Graduate Feature on Food Photographer Emma Boyns
8th July 2019
This is the first in a series of Editorial and Advertising Graduate Features. Food Photographer Emma Boyns, who graduated in 2015, answers questions about her time on the Editorial Advertising Photography course, how the course helped her practice to develop and what she has been working on since graduation.
Why did you decide to come onto the course?
Photography was always something I’d enjoyed as a hobby and I started considering it as more of a career towards the end of my A levels. I went to a few University Open Days and the variation in photographic genre that was encouraged during studies and evidenced by past graduates on this particular course really appealed to me, as I wasn’t 100% sure which area of photography I was headed for. I also liked how the course aimed to prepare you to become a professional photographer and make a living out of it, as other courses I’d considered didn’t really touch upon the practicalities of making a sustainable career in this field.
What did you like about the course?
I found the structure of the course helpful in terms of balancing lectures/time on campus time with free time to work and develop our own personal portfolio and style, as well as the range of areas taught, from retouching and use of industry-relevant software, through to the workings of medium format cameras and writing about photographic theory. I liked the chance to collaborate with fellow creatives within the University, as well as gaining advice on how to network in the larger industry. Having access to the studio and kit facilities were also a huge advantage, as were the opportunities to take trips abroad with the course.
Were you able to draw on the transferable skills learnt on the course when you left and started working?
Yes! Having knowledge of software like CaptureOne and Photoshop is a huge advantage when shooting and assisting, and learning the legality around my own practice has helped me to protect my work. I chose to specialise in food photography however the structure of the course taught me skills that are flexible and transferable across all genres.
Has the course prepared you for working within the creative industries?
Yes, it has. I have a good knowledge of how to collaborate and create a strong shoot team, as well as being able to work with a range of kit and software. I also learned the importance of a strong website which is something that potential clients regularly see and base their opinion of my work on. The formalities of invoicing clients, etc. that I learnt on the course is extremely useful for my freelance work, and I have gained regular clients based on the portfolio that I created during my time on the course. Confidence in your own work is a huge part of working in the creative industries, and mine grew considerably throughout my degree, thanks to the lecturers’ support and encouragement.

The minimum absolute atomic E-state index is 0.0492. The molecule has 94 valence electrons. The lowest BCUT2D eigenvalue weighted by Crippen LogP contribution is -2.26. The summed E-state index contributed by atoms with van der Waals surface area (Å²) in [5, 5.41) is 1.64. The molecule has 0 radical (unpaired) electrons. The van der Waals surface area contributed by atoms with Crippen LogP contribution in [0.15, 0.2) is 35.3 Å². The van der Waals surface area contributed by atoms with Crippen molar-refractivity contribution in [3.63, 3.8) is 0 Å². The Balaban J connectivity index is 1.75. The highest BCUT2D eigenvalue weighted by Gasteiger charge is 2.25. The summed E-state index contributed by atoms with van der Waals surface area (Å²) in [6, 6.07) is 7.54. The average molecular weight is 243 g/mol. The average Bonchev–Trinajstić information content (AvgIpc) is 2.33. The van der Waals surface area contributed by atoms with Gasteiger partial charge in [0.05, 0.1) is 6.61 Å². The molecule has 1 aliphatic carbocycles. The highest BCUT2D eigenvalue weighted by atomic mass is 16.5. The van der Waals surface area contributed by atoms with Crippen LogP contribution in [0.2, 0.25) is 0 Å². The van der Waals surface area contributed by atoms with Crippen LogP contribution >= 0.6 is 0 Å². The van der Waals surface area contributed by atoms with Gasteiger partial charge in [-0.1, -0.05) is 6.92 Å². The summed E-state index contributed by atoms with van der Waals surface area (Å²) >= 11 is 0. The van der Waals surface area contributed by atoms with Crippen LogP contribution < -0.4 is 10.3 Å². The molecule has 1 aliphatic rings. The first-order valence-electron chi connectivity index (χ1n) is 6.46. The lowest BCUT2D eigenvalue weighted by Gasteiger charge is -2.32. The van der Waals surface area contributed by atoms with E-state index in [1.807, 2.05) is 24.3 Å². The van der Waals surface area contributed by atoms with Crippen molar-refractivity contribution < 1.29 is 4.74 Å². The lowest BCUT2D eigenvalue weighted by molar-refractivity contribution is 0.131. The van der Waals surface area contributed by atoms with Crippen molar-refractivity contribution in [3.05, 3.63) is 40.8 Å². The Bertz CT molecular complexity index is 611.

What have you been working on since you left University?
To begin with I shot a lot of personal work so I had a really strong portfolio, and some of these photos made it to the final of the Pink Lady Food Photographer of the Year Awards. The exposure I gained from having my photos exhibited as part of this award led me to be commissioned to shoot Deliveroo’s online ad campaign.
In 2017 I won the BBC Good Food Fresh Talent category of the same award. Part of the prize was a 6-month contract as BBC Good Food’s House Photographer, which was extended to 18 months and involved me working across the magazine, website and social media platforms to create still and moving image content for the brand. I was honoured to shoot the cover of the UK’s biggest selling food magazine in May 2018!
I’m fairly new to freelancing and am currently shooting mostly for restaurants and catering companies, and I really enjoy the buzz of the kitchen and restaurant environment. I’m continuing to work on personal projects and I’ve created several short documentary films to work alongside my photography and writing. I’d still like to assist more as the variety of knowledge you gain really is invaluable.
Would you recommend the Editorial and Advertising Photography course and if so why?
I’d definitely recommend the course. I went in having no formal photographic training or qualifications, and not really sure of a direction I wanted to head in. Three years later I graduated with a portfolio of work I was really proud of and a huge amount of knowledge surrounding both my own specialism and photography in general. While studying I developed a sense of my professional self and feel lucky to have been introduced to areas like moving image and food photography, which I simply wouldn’t have considered without the course modules and support from the lecturers.